Since the 1970s, child welfare policies and programs have focused on providing children and youths in foster care with permanency (Pike, 1976). For the purposes of this article, we are interested in permanency associated with a stable exit from foster care, as well as placement stability while in care. Child welfare research has typically centered on increasing permanent exits from foster care, for example, successful reunification, adoption, or guardianship (Berrick, Needell, Barth, & Jonson-Reid, 1998). Little work has been done to understand how stability during foster care and permanency after child welfare foster care is linked to later delinquent acts that lead to probation-supervised foster care. The present study followed children who exited child welfare foster care before emancipation to understand how placement stability and permanence following care was associated with subsequent placement in probation-supervised foster care. This was done while controlling for child demographics and foster care s ervice information (for example, placement types, number of spells, and length of stay).
An underlying assumption in child welfare agencies and most child welfare research is that the absence of a return to child welfare foster care indicates a positive outcome. Children who leave the child welfare system before emancipation may, however, again experience foster or group care under the supervision of either juvenile justice or mental health agencies. Neither mental health- nor probation-supervised foster care is a positive indicator of development.
Juvenile probation departments may use a foster or group home as a sentencing option for children and youths who have committed a crime that is serious enough to handle formally but does not warrant a more restrictive placement in a juvenile detention facility (Greenwood, 1996). Youths may be placed in such homes when there is insufficient supervision at home to ensure successful probation services with the family of origin. Program descriptions and legislative testimony indicate that the reason for placement often is related to family conditions similar to those found in families served by the child welfare system (Los Angeles County Probation Department, 2001; Close to home: Community-based mental health services for children, 1991).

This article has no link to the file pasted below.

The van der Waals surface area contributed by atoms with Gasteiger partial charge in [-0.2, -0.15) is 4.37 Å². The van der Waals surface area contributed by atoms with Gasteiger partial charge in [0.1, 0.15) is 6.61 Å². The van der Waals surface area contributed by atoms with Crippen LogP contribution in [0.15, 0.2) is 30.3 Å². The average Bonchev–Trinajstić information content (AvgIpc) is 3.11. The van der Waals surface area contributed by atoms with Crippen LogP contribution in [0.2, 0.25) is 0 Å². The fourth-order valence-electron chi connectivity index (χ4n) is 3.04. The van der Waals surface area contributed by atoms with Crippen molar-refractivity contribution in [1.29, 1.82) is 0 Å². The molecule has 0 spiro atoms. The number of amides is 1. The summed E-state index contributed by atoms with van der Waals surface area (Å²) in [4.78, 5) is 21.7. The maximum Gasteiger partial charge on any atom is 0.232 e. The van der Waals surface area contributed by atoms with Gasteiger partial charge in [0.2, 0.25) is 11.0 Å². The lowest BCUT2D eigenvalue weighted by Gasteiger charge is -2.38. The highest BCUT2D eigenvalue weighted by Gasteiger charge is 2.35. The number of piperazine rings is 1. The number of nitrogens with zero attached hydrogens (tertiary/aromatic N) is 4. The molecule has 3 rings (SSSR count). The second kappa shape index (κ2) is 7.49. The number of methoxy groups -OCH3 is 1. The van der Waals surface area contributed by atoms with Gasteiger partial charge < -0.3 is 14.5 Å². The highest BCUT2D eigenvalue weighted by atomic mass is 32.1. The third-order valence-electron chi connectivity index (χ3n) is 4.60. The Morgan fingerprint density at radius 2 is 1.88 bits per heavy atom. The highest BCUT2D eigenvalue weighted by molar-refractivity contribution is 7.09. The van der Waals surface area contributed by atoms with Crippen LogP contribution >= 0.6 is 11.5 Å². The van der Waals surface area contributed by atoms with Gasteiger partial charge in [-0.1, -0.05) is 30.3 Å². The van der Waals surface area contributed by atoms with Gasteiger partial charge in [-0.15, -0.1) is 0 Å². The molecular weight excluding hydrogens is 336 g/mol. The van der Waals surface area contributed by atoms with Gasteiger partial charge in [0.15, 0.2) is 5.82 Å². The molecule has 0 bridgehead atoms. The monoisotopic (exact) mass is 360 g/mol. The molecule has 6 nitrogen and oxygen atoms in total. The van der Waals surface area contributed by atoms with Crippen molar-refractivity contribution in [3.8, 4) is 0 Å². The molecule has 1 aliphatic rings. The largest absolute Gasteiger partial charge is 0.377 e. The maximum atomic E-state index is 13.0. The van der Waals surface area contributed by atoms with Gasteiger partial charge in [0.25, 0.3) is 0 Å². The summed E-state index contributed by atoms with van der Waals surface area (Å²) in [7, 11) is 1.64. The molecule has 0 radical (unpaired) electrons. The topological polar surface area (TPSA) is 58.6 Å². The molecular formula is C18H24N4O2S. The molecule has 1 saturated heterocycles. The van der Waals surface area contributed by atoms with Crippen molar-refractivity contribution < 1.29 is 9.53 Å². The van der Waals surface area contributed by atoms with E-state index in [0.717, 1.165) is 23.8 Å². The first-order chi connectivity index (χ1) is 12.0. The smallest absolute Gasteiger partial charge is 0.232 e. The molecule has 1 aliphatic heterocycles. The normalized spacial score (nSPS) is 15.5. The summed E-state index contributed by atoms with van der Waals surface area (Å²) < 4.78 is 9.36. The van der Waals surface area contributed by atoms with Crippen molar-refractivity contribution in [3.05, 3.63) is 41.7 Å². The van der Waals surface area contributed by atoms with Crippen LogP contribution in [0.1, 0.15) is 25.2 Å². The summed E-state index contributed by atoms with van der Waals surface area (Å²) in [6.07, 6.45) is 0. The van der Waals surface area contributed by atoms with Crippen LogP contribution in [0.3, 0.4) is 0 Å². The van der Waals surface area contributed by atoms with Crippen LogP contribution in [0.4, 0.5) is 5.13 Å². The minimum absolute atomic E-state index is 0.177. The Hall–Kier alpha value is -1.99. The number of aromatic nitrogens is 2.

An accurate description of the youths in probation foster care is impossible to provide. Although state and federal reports on juvenile probation cases exist, these reports combine probation-supervised foster care with other types of residential placements such as camps, detention facilities, or mental health facilities (Puzzanchera et al., 2000). In our study of probation foster or group care, the most common type of placement is a six-bed community group home--juvenile detention facilities and rural camp settings are not included in these data.
Little research exists on probation foster or group care despite the fact that substantial numbers of youths are in such placements. In 1995, 4, 640 children and youths were in probation-supervised foster care in California (Needell, Webster, Barth, & Armijo, 1997). Children in probation-supervised foster care were a substantial proportion (38 percent) of children in group home placements (Needell et al.). With the exception of the present investigation, we found no study that examined probation-supervised foster or group care as an outcome for children who exit the child welfare system.
Transitions from child welfare foster care to probation foster care are of concern to social workers for several reasons. Social workers serve at-risk children and youths in all the primary public services sectors (that is, child welfare, education, juvenile justice, and mental health). Understanding how to prevent negative system movements, such as the transition from child welfare foster care to juvenile probation foster care, supports our professional ethic of providing the best possible, least restrictive service. …